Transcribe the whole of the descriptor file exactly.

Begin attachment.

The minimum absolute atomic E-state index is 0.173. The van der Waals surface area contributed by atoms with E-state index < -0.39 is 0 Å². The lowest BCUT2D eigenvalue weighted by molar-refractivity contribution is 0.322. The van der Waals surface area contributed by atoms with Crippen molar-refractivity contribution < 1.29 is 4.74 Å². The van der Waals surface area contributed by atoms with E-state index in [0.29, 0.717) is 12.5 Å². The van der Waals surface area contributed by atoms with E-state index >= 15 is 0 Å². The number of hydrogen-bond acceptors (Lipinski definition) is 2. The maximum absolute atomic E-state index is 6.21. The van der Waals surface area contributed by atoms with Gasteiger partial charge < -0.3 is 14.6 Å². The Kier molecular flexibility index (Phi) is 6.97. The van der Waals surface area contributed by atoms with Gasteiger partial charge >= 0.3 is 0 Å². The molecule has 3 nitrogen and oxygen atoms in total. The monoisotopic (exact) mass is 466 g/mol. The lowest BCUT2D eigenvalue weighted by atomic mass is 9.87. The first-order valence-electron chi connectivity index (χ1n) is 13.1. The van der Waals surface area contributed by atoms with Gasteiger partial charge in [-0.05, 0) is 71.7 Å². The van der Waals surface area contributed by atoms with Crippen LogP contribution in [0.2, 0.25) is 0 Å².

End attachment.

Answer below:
The minimum absolute atomic E-state index is 0.173. The van der Waals surface area contributed by atoms with E-state index < -0.39 is 0 Å². The lowest BCUT2D eigenvalue weighted by molar-refractivity contribution is 0.322. The van der Waals surface area contributed by atoms with Crippen molar-refractivity contribution < 1.29 is 4.74 Å². The van der Waals surface area contributed by atoms with E-state index in [0.29, 0.717) is 12.5 Å². The van der Waals surface area contributed by atoms with E-state index >= 15 is 0 Å². The number of hydrogen-bond acceptors (Lipinski definition) is 2. The maximum absolute atomic E-state index is 6.21. The van der Waals surface area contributed by atoms with Gasteiger partial charge < -0.3 is 14.6 Å². The Kier molecular flexibility index (Phi) is 6.97. The van der Waals surface area contributed by atoms with Gasteiger partial charge >= 0.3 is 0 Å². The molecule has 3 nitrogen and oxygen atoms in total. The monoisotopic (exact) mass is 466 g/mol. The lowest BCUT2D eigenvalue weighted by atomic mass is 9.87. The first-order valence-electron chi connectivity index (χ1n) is 13.1. The van der Waals surface area contributed by atoms with Gasteiger partial charge in [-0.05, 0) is 71.7 Å². The van der Waals surface area contributed by atoms with Crippen LogP contribution in [0.2, 0.25) is 0 Å².